In This Section
- News by Topic
- Media Resources
- University Events
- 5K Race for Humanity
- Advances in Pharmacy Practice
- Alumni Reunion Weekend
- Delivering Medication Therapy Management Services Certificate Program
- Discover Series
- Family Fall Fest
- Founders’ Day
- Graduate Student Orientation
- Healthy Lifestyles Social Media Business Competition
- Lois K. Cohen Lecture Series
- Making the Connections
- The Bernard J. Malis Memorial Lectureship in Humanities
- Misher Festival of Fine Arts and Humanities
- MLK Day of Service
- Patricia Leahy Memorial Lecture
- Pharmacy-Based Immunization Delivery Training
- Philadelphia Grain Malt Symposium
- Philadelphia Science Festival
- REEP Annual Symposium and Networking Event
- Research Day and John C. Krantz Jr. Lecture
- Undergraduate Research Festival
- Vestibular Rehabilitation Continuing Education Series
- Welcome Week
- USciences in the News
- The Bulletin Alumni Magazine
- The Insider Newsletter Signup
Under the Microscope: Taking a Closer Look at USciences Faculty Research
USciences faculty researchers are passionate about their areas of interest. In these interviews, faculty discuss how they got involved in their research and what keeps them interested.
Carol Maritz, PT, EdD, associate dean of Samson College of Health Sciences and a professor of physical therapy, started teaching at USciences in 2001 and is a board-certified clinical specialist in geriatric physical therapy. Dr. Maritz’ current research focuses on the impact of exercise to reduce fall risks in older adults, so she has implemented an interval training exercise program at Mount Zion Baptist Church near campus to aid that population in preventing fall risks and the associated injuries.
The Bulletin (B): What made you want get into the field you’re in and specifically study the elderly?
Dr. Maritz (CM): I have an interest in helping people who have physical challenges. My grandmother had a strong influence on my life and career. She was a strong woman who made it despite many challenges. She was a role model for how to be a strong, independent woman.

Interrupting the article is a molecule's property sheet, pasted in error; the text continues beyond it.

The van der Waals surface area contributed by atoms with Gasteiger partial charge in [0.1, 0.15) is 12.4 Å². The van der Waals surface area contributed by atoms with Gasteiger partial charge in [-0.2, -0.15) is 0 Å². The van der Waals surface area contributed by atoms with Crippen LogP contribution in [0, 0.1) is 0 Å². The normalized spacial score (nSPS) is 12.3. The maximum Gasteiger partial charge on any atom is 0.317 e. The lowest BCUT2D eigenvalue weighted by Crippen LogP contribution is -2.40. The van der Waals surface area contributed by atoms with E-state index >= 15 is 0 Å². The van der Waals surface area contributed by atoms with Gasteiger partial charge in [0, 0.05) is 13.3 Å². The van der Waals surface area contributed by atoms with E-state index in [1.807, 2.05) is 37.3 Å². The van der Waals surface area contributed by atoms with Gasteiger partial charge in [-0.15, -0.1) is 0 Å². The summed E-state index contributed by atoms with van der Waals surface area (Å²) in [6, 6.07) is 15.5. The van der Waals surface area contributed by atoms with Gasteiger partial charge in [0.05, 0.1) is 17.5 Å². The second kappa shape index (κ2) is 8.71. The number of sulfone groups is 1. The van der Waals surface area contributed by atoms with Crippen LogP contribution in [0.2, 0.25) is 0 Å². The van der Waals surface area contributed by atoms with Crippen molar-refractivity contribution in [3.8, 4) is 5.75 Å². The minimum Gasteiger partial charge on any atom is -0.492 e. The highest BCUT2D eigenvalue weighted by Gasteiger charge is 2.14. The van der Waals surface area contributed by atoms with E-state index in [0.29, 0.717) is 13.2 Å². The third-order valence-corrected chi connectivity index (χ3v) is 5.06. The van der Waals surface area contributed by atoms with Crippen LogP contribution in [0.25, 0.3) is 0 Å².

B: What does the exercise program at Mt. Zion entail?
CM: We meet every Tuesday and Thursday throughout the year and do a 45-minute program of strengthening, conditioning, and balance training. Exercises include squats, curls, lunges, rows, sit-to-stand, and chair sit-ups to name a few. We also go through a balance portion that includes dynamic stepping with increasing speed. Individuals who participate in the exercise program show increased strength in their legs, better balance, and faster walking speeds. All of these lead to a decreased risk for falls. Interval training has been shown to be more effective at improving all of the above in a shorter duration of time.
B: What’s your favorite part of it, and what has it taught you?
CM: Our population ranges in age from mid-60s to mid-90s. They are awesome individuals who have a very positive view about life. I include doctor of physical therapy students during the summer and, to date, have easily had 40 students participate in the program.
Christopher Janetopoulos, PhD, codirector of the BioImaging Core Facility and an associate professor of biological sciences, joined USciences in 2014, and his research focuses on cytokinesis and cell migration.
B: What made you want get into the field you’re in and specifically study the two particular cell processes?